Skies cleared and floodwaters receded Saturday from North Carolina's Outer Banks, leaving behind a muddy trail of destruction wrought by Hurricane Dorian, which still was expected to unleash powerful winds in New England and Nova Scotia. Dorian's worst damage in the US appeared to be on Ocracoke Island, which even in good weather is accessible only by boat or air and is popular with tourists for its undeveloped beaches. Longtime residents who hunkered down to wait out the storm described strong but manageable winds followed by a wall of water that flooded the first floors of many homes and forced some to await rescue from their attics, the AP reports. "We're used to cleaning up dead limbs and trash that's floating around," said Ocracoke Island resident Philip Howard.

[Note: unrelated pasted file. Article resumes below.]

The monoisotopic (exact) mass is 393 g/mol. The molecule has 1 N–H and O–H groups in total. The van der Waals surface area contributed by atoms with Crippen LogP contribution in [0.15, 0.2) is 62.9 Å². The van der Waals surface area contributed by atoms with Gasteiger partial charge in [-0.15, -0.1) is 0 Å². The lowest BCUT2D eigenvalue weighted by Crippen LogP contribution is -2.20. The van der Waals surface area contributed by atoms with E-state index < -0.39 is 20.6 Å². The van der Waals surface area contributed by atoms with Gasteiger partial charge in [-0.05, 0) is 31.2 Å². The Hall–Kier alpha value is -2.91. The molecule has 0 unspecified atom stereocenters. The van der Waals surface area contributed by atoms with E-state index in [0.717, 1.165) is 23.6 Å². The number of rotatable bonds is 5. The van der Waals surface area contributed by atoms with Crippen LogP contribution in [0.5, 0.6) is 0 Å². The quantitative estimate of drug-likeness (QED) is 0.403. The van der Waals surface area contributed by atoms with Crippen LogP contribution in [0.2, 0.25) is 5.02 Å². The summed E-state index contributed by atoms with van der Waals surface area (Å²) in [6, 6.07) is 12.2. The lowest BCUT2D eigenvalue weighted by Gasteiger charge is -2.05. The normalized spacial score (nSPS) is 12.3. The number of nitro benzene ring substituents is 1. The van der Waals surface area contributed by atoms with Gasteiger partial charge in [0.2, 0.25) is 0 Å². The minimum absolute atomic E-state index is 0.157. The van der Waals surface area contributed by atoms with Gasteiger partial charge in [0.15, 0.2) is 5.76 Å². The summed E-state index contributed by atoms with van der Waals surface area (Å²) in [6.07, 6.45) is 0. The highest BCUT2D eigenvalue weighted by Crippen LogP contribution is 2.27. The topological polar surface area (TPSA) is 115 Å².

The storm made landfall Friday morning over the Outer Banks as a far weaker storm than the monster that devastated the Bahamas. Despite having been downgraded to a Category 1 storm, it sent seawater surging over neighborhoods on Ocracoke. Meanwhile, more than 1,100 Bahamians arrived in Palm Beach, Florida, after being evacuated by cruise ship. As Dorian approached Canada, the storm was again picking up strength. The National Hurricane Center in Miami said the maximum sustained winds had increased to 100 mph, raising it to a Category 2 storm. Forecasters said the center of Dorian was expected to move across central or eastern Nova Scotia by early Saturday evening, pass near or over Prince Edward Island, then move to Newfoundland and Labrador on Sunday. Canadian officials prepared for flooding, washouts, and storm surges.
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